With the Thanksgiving holiday upon us, you have probably seen a lot of people posting on Facebook or other social media sites this month about what they are thankful for.
We love this annual practice and the idea of taking a moment of time out to appreciate the truly good things in your life. Even if you are going through a difficult time, this can be a valuable way to help you appreciate what you do have.
But why limit this practice to the end of November? Here are a few ways you can strive to practice thankfulness throughout the year.
1. Start a Gratitude Journal
If you are grasping for gift ideas for yourself, consider requesting a diary you can turn into your gratitude journal. The idea is to write down something every day that you are thankful for, but you can interpret this however you like.
Some people like to meditate on what they’re grateful for. Others prefer a bullet journal approach, simply listing an item each day. Whatever you decide, adopting this practice forces you to take at least a few minutes each day or night to reflect on your blessings. And they don’t have to be big ones — some days you may find you were most thankful for dessert.
2. Incorporate Your Family in the Practice
Try starting dinners with a gratitude session. Each person around the table lists one thing they were grateful for that day as you dish out the night’s food. You will learn a great deal more about your loved ones when you hear their answers — and you will become accustomed to looking for the highlights of your day rather than dwelling on the lowlights.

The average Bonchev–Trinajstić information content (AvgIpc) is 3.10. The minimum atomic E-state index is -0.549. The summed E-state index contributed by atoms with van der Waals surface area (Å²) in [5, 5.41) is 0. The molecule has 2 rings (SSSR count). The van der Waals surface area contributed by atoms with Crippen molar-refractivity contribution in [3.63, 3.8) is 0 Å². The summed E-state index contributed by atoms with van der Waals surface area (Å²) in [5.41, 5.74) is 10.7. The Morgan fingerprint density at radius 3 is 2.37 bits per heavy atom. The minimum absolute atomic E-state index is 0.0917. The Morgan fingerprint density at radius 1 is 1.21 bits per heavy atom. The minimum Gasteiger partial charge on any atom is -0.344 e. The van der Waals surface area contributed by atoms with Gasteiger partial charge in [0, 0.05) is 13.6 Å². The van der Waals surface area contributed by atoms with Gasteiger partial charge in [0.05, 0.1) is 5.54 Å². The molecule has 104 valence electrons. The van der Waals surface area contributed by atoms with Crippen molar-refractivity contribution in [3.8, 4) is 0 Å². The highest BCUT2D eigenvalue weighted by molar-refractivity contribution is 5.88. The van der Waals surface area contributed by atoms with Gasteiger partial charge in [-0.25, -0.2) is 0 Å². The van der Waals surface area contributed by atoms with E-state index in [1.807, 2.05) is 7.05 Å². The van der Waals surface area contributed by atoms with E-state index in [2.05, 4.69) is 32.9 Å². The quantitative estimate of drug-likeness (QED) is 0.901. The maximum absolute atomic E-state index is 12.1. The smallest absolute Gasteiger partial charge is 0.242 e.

3. Find an Accountability Partner
It can be difficult to stick with anything, from a new exercise routine to a better diet, when you don’t have accountability. Find someone — a spouse, a friend, a work acquaintance — who also wants to practice greater thankfulness, and check in with each other to stay on track. Maybe that means starting a text chain where you give thanks, or maybe it’s just talking over a quick coffee in the office kitchen.
4. Tell Others You Are Thankful for Them
It never gets old to hear someone voice their appreciation. Try to do it to others as much as possible. You may become more thankful as you voice what you love.
5. Change Your Approach Frequently
Keeping any new practice fresh and relevant can be challenging. If you find you aren’t a journal type of person or you eat too many family meals in the car on the way to sports practices to fully share your thankfulness, mix things up to find something that does work for you.
We’re all different, and the same things don’t work for every person. And that diversity is, yes, yet another thing to be thankful for!